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May 15, 2006  
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Dell Receives Top U.S. Government Award for Workplace Diversity Efforts
April 26, 2006
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Washington, DC -- Dell (NASDAQ:DELL) has been honored by the U.S. Department of Labor as the 2005 recipient of the Secretary of Labor's Opportunity Award, the federal government's highest award recognizing voluntary workplace diversity efforts among federal contractors.

"Diversity has long been a core element of Dell's values and corporate culture," said Thurmond B. Woodard, Dell's vice president of global diversity. "From recruitment to valuing and rewarding our existing employees, Dell's commitment to create and maintain a diverse work environment is a cornerstone of our global operations."

Woodard was joined by Dell Americas Senior Vice President Ro Parra in receiving the award from U.S. Secretary of Labor Elaine Chao during a ceremony here today.

"This award represents the highest level of voluntary commitment by a private sector company to equal employment opportunity," said U.S. Secretary of Labor Elaine L. Chao. "Dell is a company that fosters as its basic core value a commitment to equal employment opportunity throughout its organization."

The Secretary of Labor's Opportunity Award since 1988 has honored one federal contractor each year that has established and instituted comprehensive workforce strategies to ensure equal employment opportunity. In 2003, Dell was honored with the Department of Labor's Exemplary Voluntary Efforts (EVE) Award, which honors federal contractors that have demonstrated exemplary and innovative efforts to increase the employment opportunities of employees, including minorities, women, individuals with disabilities, and veterans.

Dell's workforce is made up of about 67,000 people who live and work on six continents and deliver products and services to more than 190 countries.

Over the years, Dell has launched several internal and external initiatives to encourage an inclusive work environment. Key components of Dell's diversity program include:

Recruitment and Retention: Dell sponsors and participates in numerous diversity recruiting events. Dell leaders also are held accountable for diversity efforts with performance objectives, diversity dashboards and people reviews.

Fostering a Diverse Culture: Dell has created a Global Diversity Council, chaired by CEO Kevin Rollins and supported by diversity action councils made up of Dell employees to help provide internal strategic direction on diversity.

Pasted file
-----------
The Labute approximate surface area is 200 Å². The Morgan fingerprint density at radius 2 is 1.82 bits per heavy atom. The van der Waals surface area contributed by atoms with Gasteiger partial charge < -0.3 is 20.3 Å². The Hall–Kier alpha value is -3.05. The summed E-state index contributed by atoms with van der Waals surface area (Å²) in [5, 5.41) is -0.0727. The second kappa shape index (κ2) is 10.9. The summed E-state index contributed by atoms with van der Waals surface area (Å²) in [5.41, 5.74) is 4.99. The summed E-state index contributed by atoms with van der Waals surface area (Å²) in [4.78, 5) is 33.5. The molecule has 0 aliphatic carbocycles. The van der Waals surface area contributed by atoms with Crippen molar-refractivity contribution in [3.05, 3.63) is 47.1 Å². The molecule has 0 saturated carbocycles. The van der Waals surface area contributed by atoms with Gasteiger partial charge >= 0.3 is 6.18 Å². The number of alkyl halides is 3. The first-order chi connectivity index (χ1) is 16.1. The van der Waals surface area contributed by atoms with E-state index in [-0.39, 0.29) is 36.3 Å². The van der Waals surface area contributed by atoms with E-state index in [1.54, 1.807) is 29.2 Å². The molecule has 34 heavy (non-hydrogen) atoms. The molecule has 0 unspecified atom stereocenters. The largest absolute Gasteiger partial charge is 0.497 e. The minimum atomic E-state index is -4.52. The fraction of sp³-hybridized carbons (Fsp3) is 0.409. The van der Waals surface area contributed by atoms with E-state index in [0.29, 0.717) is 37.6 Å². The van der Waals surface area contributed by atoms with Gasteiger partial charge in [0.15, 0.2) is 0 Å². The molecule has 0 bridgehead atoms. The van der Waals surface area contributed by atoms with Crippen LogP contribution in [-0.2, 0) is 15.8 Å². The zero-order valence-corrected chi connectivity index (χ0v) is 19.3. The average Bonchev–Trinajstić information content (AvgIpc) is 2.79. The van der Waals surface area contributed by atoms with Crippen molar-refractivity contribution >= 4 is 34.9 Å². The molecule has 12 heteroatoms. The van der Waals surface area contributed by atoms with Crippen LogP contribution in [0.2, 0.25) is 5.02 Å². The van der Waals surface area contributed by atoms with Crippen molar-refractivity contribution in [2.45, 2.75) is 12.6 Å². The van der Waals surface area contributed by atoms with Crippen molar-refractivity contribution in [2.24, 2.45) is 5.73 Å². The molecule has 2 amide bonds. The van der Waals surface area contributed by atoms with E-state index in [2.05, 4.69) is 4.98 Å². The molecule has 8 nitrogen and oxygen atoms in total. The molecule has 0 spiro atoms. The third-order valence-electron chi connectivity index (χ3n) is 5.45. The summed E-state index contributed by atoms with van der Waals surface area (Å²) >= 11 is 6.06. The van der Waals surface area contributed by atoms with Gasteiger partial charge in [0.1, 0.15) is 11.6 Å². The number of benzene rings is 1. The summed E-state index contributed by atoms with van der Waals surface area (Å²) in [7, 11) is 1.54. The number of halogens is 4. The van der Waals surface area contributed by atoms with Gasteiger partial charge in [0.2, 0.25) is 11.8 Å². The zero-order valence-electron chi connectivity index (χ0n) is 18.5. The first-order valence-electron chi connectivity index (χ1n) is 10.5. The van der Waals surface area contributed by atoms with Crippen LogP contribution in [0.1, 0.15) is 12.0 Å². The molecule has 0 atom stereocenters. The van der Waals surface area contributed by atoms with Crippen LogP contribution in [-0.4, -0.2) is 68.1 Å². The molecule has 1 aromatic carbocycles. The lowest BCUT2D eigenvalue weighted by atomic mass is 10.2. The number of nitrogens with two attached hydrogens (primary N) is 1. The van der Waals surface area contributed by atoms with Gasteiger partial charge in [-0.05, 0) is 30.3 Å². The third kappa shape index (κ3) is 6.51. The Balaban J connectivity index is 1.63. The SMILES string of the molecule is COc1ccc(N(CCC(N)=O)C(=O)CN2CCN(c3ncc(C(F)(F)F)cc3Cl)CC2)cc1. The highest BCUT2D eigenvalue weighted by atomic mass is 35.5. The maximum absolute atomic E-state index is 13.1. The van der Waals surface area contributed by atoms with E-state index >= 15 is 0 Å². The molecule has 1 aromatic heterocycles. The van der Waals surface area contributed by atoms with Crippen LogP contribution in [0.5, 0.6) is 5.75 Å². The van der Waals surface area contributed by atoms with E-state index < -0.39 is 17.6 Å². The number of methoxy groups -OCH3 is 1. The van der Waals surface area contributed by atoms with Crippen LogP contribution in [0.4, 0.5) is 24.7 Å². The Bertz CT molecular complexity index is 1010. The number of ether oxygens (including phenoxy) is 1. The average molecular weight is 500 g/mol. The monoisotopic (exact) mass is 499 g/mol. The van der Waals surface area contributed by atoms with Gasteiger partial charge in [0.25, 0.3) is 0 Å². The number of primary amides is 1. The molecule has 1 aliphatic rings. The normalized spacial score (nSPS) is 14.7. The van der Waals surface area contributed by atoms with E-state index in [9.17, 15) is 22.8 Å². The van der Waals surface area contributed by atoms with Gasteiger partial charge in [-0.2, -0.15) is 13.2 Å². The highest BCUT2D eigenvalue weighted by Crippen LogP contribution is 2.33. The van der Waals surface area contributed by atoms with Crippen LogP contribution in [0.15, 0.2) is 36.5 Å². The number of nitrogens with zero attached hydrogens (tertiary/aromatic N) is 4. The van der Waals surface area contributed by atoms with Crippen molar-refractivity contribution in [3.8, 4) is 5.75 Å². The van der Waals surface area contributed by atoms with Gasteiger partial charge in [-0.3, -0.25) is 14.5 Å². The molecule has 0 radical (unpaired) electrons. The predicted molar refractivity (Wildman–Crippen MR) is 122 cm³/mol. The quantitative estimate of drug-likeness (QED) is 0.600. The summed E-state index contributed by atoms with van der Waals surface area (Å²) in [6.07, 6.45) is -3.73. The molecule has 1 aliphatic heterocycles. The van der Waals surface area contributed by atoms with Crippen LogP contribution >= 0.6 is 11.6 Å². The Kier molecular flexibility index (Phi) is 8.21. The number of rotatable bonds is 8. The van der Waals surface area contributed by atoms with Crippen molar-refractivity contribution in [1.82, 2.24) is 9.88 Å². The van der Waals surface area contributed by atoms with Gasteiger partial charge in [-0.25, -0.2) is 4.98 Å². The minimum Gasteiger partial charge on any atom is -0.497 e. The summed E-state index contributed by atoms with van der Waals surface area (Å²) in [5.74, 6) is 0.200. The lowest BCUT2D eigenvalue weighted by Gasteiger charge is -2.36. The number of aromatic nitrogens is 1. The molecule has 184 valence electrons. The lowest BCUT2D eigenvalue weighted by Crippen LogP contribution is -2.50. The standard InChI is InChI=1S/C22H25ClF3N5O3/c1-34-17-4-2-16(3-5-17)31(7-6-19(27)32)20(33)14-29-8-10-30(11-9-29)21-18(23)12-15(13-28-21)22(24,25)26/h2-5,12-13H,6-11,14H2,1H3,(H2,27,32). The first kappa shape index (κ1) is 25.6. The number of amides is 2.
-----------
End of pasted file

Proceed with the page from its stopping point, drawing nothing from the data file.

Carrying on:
Supplier Diversity: Since 2001, Dell has steadily increased its spending with minority, women and disadvantaged suppliers by more than 66 percent, reaching the $1 billion mark in 2003. Dell received the "2005 Corporation of the Year" award from the Central and South Texas Minority Business Council, which recognizes the member corporation that demonstrates the deepest commitment to minority business development.

Digital Inclusion: Dell's TechKnow program provides low-income middle-school students the opportunity to earn a home computer by demonstrating teamwork, a working knowledge of the Internet, and computer and collaboration skills. About 80 percent of graduates are minority students and 45 percent of participants are girls.

Community Involvement: Dell has formed a number of partnerships with key multicultural organizations, including the Congressional Black Caucus Foundation, Congressional Hispanic Caucus Institute, National Urban League, United Negro College Fund and League of United Latin American Citizens.

Dell has also worked to promote diversity among other companies, as well as gain a better understanding of some of the challenges women experience in the workplace. Last year, Dell and Washington, D.C.-based Diversity Best Practices co-hosted a Global Diversity Summit at Dell's Round Rock headquarters that included 30 top diversity executives and women business leaders from Fortune 500 companies to discuss the changing role of women in different cultures and its effect on recruitment, advancement and retention.  
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